* Heart rhythm device sales improve from first quarter
* Company says it has turned the corner on lead wire
* Shares rise 7 percent in morning trading
By Susan Kelly
July 17 St. Jude Medical Inc on
Wednesday posted higher-than-expected quarterly earnings and
revenue as sales of devices to treat abnormal heart rhythms
improved from earlier this year, sending its shares up 7
The company also raised the lower end of its full-year net
earnings forecast and said sales would gain momentum this year
as it rolls out a series of new heart devices.
St. Jude, which competes against Medtronic Inc and
Boston Scientific Inc in selling implantable
cardioverter defibrillators, had lost market share in the past
year due to lingering concerns about problems with the lead
wires that connect the devices to the heart. ICDs monitor and
regulate heart rates via electrical shocks.
The company's Riata defibrillator leads were recalled in
2011 after insulation defects were found. U.S. regulators last
year also raised questions about the design process for a second
lead called the Durata.
St Jude said it believes its current leads are reliable and
have no safety issues.
"We think we've turned the corner and moved past those
pressures," St. Jude Chief Financial Officer Don Zurbay said in
a telephone interview.
Sales of ICDs and pacemakers, the company's biggest product
category, fell 4 percent to $718 million in the second quarter
from a year earlier. The decrease would have been 2 percent if
the impact of foreign currency was excluded.
Analyst Aaron Vaughn of investment firm Mid-Continent
Capital said sales of the company's ICDs and pacemakers had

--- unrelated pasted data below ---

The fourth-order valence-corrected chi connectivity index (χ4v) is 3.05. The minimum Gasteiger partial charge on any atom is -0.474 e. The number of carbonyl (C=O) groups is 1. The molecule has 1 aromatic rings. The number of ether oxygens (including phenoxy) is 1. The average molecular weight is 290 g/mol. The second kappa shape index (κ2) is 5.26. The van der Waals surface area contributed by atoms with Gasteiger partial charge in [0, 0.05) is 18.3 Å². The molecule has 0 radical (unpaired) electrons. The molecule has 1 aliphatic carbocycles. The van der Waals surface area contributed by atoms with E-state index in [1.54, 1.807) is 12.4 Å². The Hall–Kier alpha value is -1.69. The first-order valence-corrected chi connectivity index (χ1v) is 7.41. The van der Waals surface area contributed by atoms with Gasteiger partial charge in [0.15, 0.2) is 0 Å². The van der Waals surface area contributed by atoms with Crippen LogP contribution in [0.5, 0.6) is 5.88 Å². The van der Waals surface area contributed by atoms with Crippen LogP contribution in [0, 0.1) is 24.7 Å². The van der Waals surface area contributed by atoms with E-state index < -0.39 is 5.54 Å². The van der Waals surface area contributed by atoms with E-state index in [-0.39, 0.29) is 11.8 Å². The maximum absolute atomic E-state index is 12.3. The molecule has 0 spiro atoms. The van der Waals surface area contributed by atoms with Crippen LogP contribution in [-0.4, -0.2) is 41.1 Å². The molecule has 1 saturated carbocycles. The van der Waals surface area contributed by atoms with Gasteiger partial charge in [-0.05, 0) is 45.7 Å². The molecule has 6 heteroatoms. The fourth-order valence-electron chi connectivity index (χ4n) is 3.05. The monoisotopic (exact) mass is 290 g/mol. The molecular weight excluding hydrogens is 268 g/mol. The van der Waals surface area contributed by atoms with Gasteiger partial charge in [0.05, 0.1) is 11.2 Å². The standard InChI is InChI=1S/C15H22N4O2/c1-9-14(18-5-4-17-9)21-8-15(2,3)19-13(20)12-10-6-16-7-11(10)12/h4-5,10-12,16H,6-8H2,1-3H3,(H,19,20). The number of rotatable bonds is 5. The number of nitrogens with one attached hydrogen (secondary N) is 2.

improved from the first quarter.
"With all of the concerns over the Durata and Riata over the
past year or so, this has got to be considered a good quarter
for them," said Vaughn, whose company does not own St. Jude
St. Jude said its second-quarter net income fell to $115
million, or 40 cents per share, from $244 million, or 78 cents
per share, a year earlier, primarily due to costs from the early
retirement of debt.
Earnings excluding special items were 96 cents per share. On
that basis, analysts on average had expected 94 cents, according
to Thomson Reuters I/B/E/S.
The St. Paul, Minnesota-based company, which also makes
artificial heart valves, devices to treat atrial fibrillation
and neurology products, said net sales declined slightly to
$1.40 billion from $1.41 billion as the U.S. dollar strengthened
against the yen and euro, reducing the value of overseas
Analysts on average had expected sales of $1.36 billion.
Excluding the impact of foreign currency translations,
second-quarter sales increased by about 2 percent from a year
earlier, St. Jude said.
St. Jude said it now expects full-year 2013 net earnings to
be between $3.70 and $3.73 per share, increasing the lower end
of the range by 2 cents.
Shares of St. Jude, which are trading at two-year highs,
rose 7 percent to $51.87 on the New York Stock Exchange.